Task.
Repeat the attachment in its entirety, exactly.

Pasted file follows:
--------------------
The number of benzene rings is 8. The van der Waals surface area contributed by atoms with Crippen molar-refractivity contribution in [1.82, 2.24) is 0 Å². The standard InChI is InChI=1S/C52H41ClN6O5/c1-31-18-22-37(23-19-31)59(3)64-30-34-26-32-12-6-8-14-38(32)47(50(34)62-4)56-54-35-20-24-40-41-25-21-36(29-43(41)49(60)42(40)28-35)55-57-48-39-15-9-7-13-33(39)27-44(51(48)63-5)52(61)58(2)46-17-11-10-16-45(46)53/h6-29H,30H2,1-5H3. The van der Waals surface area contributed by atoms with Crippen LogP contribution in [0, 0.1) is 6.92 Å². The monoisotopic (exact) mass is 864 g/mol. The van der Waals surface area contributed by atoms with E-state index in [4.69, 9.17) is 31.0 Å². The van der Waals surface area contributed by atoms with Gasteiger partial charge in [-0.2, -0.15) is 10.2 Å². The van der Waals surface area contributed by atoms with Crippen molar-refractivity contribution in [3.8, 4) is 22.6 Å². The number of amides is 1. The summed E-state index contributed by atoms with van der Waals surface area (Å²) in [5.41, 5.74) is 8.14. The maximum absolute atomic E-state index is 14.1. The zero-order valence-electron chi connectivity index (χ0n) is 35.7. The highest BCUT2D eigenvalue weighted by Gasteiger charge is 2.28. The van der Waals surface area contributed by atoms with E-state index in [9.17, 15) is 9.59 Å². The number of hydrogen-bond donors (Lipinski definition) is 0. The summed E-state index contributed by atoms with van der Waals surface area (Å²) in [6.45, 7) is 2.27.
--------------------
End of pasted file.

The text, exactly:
The number of benzene rings is 8. The van der Waals surface area contributed by atoms with Crippen molar-refractivity contribution in [1.82, 2.24) is 0 Å². The standard InChI is InChI=1S/C52H41ClN6O5/c1-31-18-22-37(23-19-31)59(3)64-30-34-26-32-12-6-8-14-38(32)47(50(34)62-4)56-54-35-20-24-40-41-25-21-36(29-43(41)49(60)42(40)28-35)55-57-48-39-15-9-7-13-33(39)27-44(51(48)63-5)52(61)58(2)46-17-11-10-16-45(46)53/h6-29H,30H2,1-5H3. The van der Waals surface area contributed by atoms with Crippen LogP contribution in [0, 0.1) is 6.92 Å². The monoisotopic (exact) mass is 864 g/mol. The van der Waals surface area contributed by atoms with E-state index in [4.69, 9.17) is 31.0 Å². The van der Waals surface area contributed by atoms with Gasteiger partial charge in [-0.2, -0.15) is 10.2 Å². The van der Waals surface area contributed by atoms with Crippen molar-refractivity contribution in [3.8, 4) is 22.6 Å². The number of amides is 1. The summed E-state index contributed by atoms with van der Waals surface area (Å²) in [5.41, 5.74) is 8.14. The maximum absolute atomic E-state index is 14.1. The zero-order valence-electron chi connectivity index (χ0n) is 35.7. The highest BCUT2D eigenvalue weighted by Gasteiger charge is 2.28. The van der Waals surface area contributed by atoms with E-state index in [9.17, 15) is 9.59 Å². The number of hydrogen-bond donors (Lipinski definition) is 0. The summed E-state index contributed by atoms with van der Waals surface area (Å²) in [6.45, 7) is 2.27.